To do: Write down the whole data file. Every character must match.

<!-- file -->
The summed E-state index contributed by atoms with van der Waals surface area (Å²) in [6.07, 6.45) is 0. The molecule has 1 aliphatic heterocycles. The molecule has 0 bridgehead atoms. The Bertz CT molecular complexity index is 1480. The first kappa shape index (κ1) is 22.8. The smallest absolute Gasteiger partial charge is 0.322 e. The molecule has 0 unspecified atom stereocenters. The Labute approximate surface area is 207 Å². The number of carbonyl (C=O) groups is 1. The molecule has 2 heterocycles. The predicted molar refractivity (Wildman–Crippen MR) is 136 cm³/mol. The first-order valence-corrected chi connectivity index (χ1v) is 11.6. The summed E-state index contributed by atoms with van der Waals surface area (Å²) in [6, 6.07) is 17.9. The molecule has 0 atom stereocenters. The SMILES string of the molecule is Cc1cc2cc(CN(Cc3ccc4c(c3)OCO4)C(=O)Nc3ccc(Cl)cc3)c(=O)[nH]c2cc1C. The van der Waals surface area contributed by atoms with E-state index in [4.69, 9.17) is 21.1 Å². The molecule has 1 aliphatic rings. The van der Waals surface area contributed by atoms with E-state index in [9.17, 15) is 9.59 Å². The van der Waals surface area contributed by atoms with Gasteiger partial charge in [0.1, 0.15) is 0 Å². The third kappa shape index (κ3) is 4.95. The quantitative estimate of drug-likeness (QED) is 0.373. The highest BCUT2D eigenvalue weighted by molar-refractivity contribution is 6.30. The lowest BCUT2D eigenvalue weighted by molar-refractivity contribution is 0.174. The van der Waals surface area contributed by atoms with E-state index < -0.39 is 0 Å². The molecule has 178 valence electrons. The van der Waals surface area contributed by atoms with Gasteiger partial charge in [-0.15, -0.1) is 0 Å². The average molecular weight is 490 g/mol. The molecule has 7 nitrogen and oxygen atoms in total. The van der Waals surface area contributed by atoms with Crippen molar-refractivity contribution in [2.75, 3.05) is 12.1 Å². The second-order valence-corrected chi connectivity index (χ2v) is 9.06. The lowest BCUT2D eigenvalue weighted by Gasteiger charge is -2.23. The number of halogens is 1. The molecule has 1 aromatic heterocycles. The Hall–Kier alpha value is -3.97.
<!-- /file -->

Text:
The summed E-state index contributed by atoms with van der Waals surface area (Å²) in [6.07, 6.45) is 0. The molecule has 1 aliphatic heterocycles. The molecule has 0 bridgehead atoms. The Bertz CT molecular complexity index is 1480. The first kappa shape index (κ1) is 22.8. The smallest absolute Gasteiger partial charge is 0.322 e. The molecule has 0 unspecified atom stereocenters. The Labute approximate surface area is 207 Å². The number of carbonyl (C=O) groups is 1. The molecule has 2 heterocycles. The predicted molar refractivity (Wildman–Crippen MR) is 136 cm³/mol. The first-order valence-corrected chi connectivity index (χ1v) is 11.6. The summed E-state index contributed by atoms with van der Waals surface area (Å²) in [6, 6.07) is 17.9. The molecule has 0 atom stereocenters. The SMILES string of the molecule is Cc1cc2cc(CN(Cc3ccc4c(c3)OCO4)C(=O)Nc3ccc(Cl)cc3)c(=O)[nH]c2cc1C. The van der Waals surface area contributed by atoms with E-state index in [4.69, 9.17) is 21.1 Å². The molecule has 1 aliphatic rings. The van der Waals surface area contributed by atoms with E-state index in [9.17, 15) is 9.59 Å². The van der Waals surface area contributed by atoms with Gasteiger partial charge in [0.1, 0.15) is 0 Å². The third kappa shape index (κ3) is 4.95. The quantitative estimate of drug-likeness (QED) is 0.373. The highest BCUT2D eigenvalue weighted by molar-refractivity contribution is 6.30. The lowest BCUT2D eigenvalue weighted by molar-refractivity contribution is 0.174. The van der Waals surface area contributed by atoms with E-state index < -0.39 is 0 Å². The molecule has 178 valence electrons. The van der Waals surface area contributed by atoms with Gasteiger partial charge in [-0.15, -0.1) is 0 Å². The average molecular weight is 490 g/mol. The molecule has 7 nitrogen and oxygen atoms in total. The van der Waals surface area contributed by atoms with Crippen molar-refractivity contribution in [2.75, 3.05) is 12.1 Å². The second-order valence-corrected chi connectivity index (χ2v) is 9.06. The lowest BCUT2D eigenvalue weighted by Gasteiger charge is -2.23. The number of halogens is 1. The molecule has 1 aromatic heterocycles. The Hall–Kier alpha value is -3.97.